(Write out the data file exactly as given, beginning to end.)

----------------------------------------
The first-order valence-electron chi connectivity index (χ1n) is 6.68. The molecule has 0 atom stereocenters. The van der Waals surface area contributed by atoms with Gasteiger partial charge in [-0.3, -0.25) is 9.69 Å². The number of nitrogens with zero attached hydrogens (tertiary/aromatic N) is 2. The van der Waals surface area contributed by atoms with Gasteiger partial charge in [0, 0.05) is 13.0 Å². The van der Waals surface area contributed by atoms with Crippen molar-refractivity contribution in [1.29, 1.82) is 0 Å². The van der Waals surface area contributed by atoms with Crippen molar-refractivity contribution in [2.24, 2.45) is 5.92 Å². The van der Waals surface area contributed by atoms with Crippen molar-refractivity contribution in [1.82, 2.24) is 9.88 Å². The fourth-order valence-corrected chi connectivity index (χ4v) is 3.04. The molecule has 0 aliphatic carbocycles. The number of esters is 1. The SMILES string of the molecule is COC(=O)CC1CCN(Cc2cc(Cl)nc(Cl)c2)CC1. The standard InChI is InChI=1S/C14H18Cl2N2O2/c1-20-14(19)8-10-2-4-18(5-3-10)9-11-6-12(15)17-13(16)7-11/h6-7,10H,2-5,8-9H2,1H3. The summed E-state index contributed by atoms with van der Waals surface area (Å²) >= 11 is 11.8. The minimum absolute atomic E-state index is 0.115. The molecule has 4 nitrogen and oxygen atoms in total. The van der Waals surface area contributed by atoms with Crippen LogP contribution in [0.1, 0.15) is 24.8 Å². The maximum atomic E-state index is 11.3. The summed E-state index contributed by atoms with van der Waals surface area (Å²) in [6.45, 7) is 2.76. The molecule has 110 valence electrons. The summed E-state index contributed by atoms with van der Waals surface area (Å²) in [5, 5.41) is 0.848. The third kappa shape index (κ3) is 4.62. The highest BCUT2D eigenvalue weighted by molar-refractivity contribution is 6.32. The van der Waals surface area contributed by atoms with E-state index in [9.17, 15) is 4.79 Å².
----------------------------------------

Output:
The first-order valence-electron chi connectivity index (χ1n) is 6.68. The molecule has 0 atom stereocenters. The van der Waals surface area contributed by atoms with Gasteiger partial charge in [-0.3, -0.25) is 9.69 Å². The number of nitrogens with zero attached hydrogens (tertiary/aromatic N) is 2. The van der Waals surface area contributed by atoms with Gasteiger partial charge in [0, 0.05) is 13.0 Å². The van der Waals surface area contributed by atoms with Crippen molar-refractivity contribution in [1.29, 1.82) is 0 Å². The van der Waals surface area contributed by atoms with Crippen molar-refractivity contribution in [2.24, 2.45) is 5.92 Å². The van der Waals surface area contributed by atoms with Crippen molar-refractivity contribution in [1.82, 2.24) is 9.88 Å². The fourth-order valence-corrected chi connectivity index (χ4v) is 3.04. The molecule has 0 aliphatic carbocycles. The number of esters is 1. The SMILES string of the molecule is COC(=O)CC1CCN(Cc2cc(Cl)nc(Cl)c2)CC1. The standard InChI is InChI=1S/C14H18Cl2N2O2/c1-20-14(19)8-10-2-4-18(5-3-10)9-11-6-12(15)17-13(16)7-11/h6-7,10H,2-5,8-9H2,1H3. The summed E-state index contributed by atoms with van der Waals surface area (Å²) >= 11 is 11.8. The minimum absolute atomic E-state index is 0.115. The molecule has 4 nitrogen and oxygen atoms in total. The van der Waals surface area contributed by atoms with Crippen LogP contribution in [0.1, 0.15) is 24.8 Å². The maximum atomic E-state index is 11.3. The summed E-state index contributed by atoms with van der Waals surface area (Å²) in [6.45, 7) is 2.76. The molecule has 110 valence electrons. The summed E-state index contributed by atoms with van der Waals surface area (Å²) in [5, 5.41) is 0.848. The third kappa shape index (κ3) is 4.62. The highest BCUT2D eigenvalue weighted by molar-refractivity contribution is 6.32. The van der Waals surface area contributed by atoms with E-state index in [9.17, 15) is 4.79 Å².